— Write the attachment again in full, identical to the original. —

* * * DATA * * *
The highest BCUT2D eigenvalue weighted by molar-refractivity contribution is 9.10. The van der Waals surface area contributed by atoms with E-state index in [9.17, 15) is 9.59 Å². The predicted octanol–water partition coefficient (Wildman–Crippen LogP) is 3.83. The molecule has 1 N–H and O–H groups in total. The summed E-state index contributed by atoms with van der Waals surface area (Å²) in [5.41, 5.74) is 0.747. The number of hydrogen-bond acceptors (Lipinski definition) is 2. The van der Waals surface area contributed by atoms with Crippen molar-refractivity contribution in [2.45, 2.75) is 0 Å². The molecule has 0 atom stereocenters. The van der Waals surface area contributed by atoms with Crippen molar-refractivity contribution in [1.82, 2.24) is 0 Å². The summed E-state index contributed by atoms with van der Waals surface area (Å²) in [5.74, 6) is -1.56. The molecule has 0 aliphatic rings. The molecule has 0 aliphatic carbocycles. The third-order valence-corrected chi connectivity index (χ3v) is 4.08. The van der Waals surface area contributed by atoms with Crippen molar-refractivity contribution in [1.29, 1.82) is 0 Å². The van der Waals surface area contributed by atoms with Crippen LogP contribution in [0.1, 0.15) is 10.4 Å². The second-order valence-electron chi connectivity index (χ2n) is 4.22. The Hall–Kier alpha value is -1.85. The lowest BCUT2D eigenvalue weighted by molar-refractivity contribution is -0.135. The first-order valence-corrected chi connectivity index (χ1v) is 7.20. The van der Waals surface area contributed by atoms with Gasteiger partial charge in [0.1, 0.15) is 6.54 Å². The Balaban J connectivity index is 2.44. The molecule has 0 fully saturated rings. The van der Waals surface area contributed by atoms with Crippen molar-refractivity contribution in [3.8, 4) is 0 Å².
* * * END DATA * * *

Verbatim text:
The highest BCUT2D eigenvalue weighted by molar-refractivity contribution is 9.10. The van der Waals surface area contributed by atoms with E-state index in [9.17, 15) is 9.59 Å². The predicted octanol–water partition coefficient (Wildman–Crippen LogP) is 3.83. The molecule has 1 N–H and O–H groups in total. The summed E-state index contributed by atoms with van der Waals surface area (Å²) in [5.41, 5.74) is 0.747. The number of hydrogen-bond acceptors (Lipinski definition) is 2. The van der Waals surface area contributed by atoms with Crippen molar-refractivity contribution in [2.45, 2.75) is 0 Å². The molecule has 0 atom stereocenters. The van der Waals surface area contributed by atoms with Crippen molar-refractivity contribution in [1.82, 2.24) is 0 Å². The summed E-state index contributed by atoms with van der Waals surface area (Å²) in [5.74, 6) is -1.56. The molecule has 0 aliphatic rings. The molecule has 0 aliphatic carbocycles. The third-order valence-corrected chi connectivity index (χ3v) is 4.08. The van der Waals surface area contributed by atoms with Crippen molar-refractivity contribution in [1.29, 1.82) is 0 Å². The van der Waals surface area contributed by atoms with Crippen LogP contribution in [0.1, 0.15) is 10.4 Å². The second-order valence-electron chi connectivity index (χ2n) is 4.22. The Hall–Kier alpha value is -1.85. The lowest BCUT2D eigenvalue weighted by molar-refractivity contribution is -0.135. The first-order valence-corrected chi connectivity index (χ1v) is 7.20. The van der Waals surface area contributed by atoms with Gasteiger partial charge in [0.1, 0.15) is 6.54 Å². The Balaban J connectivity index is 2.44. The molecule has 0 fully saturated rings. The van der Waals surface area contributed by atoms with Crippen molar-refractivity contribution in [3.8, 4) is 0 Å².